Of course, The International might be an extreme case that is not easily replicable for most publishers out there. However, publishers do have other options for monetizing the esports scene than just using the prize pool. For example, Riot Games creates special and limited skins based on the team that won the League of Legends World Championship. Riot also implemented the franchise league model to generate extra revenue from esports. A franchise league model allows teams to participate in the league if they pay a certain amount of money. Currently, Riot has implemented the model in three different LoL leagues, namely the North American League (LEC), European League (LEC), and South Korean League (LCK). In Indonesia, one of the publishers that adopt the franchise league monetization model is Moonton through Mobile Legends Professional League (MPL).
PBE previews, @DWGKIA for the win!
🏆DWG Twisted Fate
🏆DWG Leona pic.twitter.com/lk2YxQrWYI
— League of Legends (@LeagueOfLegends) April 13, 2021
Esports can also be used as a marketing tool to maintain the player base and extend the life span of a game. Ubisoft is an example of a successful publisher that uses esports as a means of marketing. In 2016, a year after launching Rainbow Six: Siege, the game only has around 10 million active players. Jumping to 2020, however, that number skyrocketed to 55 million players. This trend usually does not occur in the gaming industry, as games often lose players a few years after their release. However, Ubisoft uses R6’s esports scene to keep the game relevant and maintain the loyalty of its fans.
As we can observe, the esports scene can highly impact the success and relevancy of a game throughout its life span, which is why most game publishers will try their best to develop their esports ecosystem. For example, Dota 2 and Counter-Strike: Global Offensive were used to have a very big scene in Indonesia. However, since both of these franchises’ esports were not properly cultivated in the country, Dota 2 and CS eventually died out in the region. Very few esports organizations in Indonesia still have teams competing in these two games, and the player base in the country is also shrinking rapidly.
Similar to Dota 2 and CS, Arena of Valor is also losing its prestige in the local esports ecosystem. However, the AOV esports scene is still very much alive and much more thriving than the two previous games. AOV’s major tournament, Arena of Valor Premier League, is still being held today, with prize pools reaching $350 thousand USD. As you may have already expected, Tencent and Garena were directly involved in hosting these tournaments. Therefore, although some esports ecosystems can survive without publisher support (like what we see locally with Dota 2), the game publisher’s support will extensively affect the degree of success of an esports scene.
Advantage #3: Fixed Set of Rules
In most esports, both tournament organizers and game publishers usually determine the rules in their esport scenes. However, publishers do have a stronger influence to enforce the rules they set since they obviously have direct access to the game. For example, if an esports player cheats in an official PUBG Mobile competition, Tencent can directly ban the player ID from the game. On the other hand, if a player was caught cheating in a third-party tournament, then he/she might only be banned from participating in the tournament.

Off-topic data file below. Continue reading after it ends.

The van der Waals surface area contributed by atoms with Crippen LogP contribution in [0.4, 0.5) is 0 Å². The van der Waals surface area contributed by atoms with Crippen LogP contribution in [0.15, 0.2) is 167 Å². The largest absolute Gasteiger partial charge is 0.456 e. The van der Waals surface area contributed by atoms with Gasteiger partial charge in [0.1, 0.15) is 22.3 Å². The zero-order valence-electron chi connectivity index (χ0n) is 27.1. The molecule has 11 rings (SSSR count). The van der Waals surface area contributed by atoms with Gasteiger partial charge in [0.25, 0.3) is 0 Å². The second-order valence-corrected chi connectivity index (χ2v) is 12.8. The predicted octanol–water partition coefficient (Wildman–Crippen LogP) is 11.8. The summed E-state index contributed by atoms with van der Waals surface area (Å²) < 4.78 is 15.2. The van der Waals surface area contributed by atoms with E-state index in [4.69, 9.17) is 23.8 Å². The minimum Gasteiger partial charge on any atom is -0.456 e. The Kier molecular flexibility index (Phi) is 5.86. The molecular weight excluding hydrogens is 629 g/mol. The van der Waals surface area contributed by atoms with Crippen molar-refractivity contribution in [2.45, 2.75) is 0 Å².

We can also take an example from Pro Evolution Soccer, one of the large esports ecosystems in Indonesia without publisher support. The PES esports scene can grow due to the efforts of Liga1PES and also the Indonesia Football e-League (IFeL). Of course, these 2 leagues have implemented their own set of rules. However, Liga1PES will not be able to interfere in the regulations made by IFeL and vice versa, potentially causing several inconsistencies or interference.
Indeed, there is a possibility of abusing the absolute power that publishers have. However, referring back to the second point/advantage, publishers will most likely use their influence for the good of the esports ecosystems as it directly impacts their finances.
Disadvantage #1: Abrupt Shutdowns of the Esports Ecosystem
Although esports can generate a lot of revenue for publishers, creating and maintaining a profitable esports ecosystem is not an easy task. More often than not, publishers have to invest a substantial amount of budget and time to develop the esports scene of their games. As a result, when esports is no longer deemed profitable for the company, it can decide to pull out their investments and shut down the ecosystem overnight. Blizzard Entertainment is an infamous publisher that has done this in the past.
In 2015, Blizzard released Heroes of the Storm as their MOBA franchise. In the same year, Blizzard collaborated with a university-level esports organization, Tespa, to hold a HoTS competition called Heroes of the Dorm. Blizzard provides a prize pool of $25,000 USD in scholarships for the winning team. One year later, in 2016, Blizzard held a top-tier HoTS competition for professionals called Heroes of the Storm Global Championship (HGC). It went all-in on the tournament, making it global, and invested a lot of capital into it. The HoTS esports scene was a massive hit, gathering a number of well-known esports organizations, such as Gen.G from South Korea and Fnatic from England.
Unfortunately, in December 2018, Blizzard decided to stop supporting the HoTS esports scene, considering it to be unprofitable. Blizzard did not inform this move far ahead of time, causing many HoTS professional coaches and players to abruptly lose their jobs. Esports organizations that recently created HoTS teams also suffer sizable losses. Luckily, many loyal HoTS fans continued to push and support the HoTS esports scene, although most tournaments are conducted at a much smaller scale.
Blizzard’s decision to unilaterally shut down HoTS’ esports is one of the negative impacts that may arise when publishers hold absolute power in the esports world. South Korean politicians even reacted to Blizzard’s action and subsequently made regulations to prevent this type of event. In May 2021, Korean Democratic Party congressman Dong-su Yoo proposed a regulation called the Heroes of the Storm Law which ensures that no tournament organizers or game publishers can abruptly cancel or shut down tournaments before properly informing related parties. According to a Naver Sports report, through the HoTS Law, Yoo hopes that game publishers will notify teams and players far ahead of time before executing an event cancellation.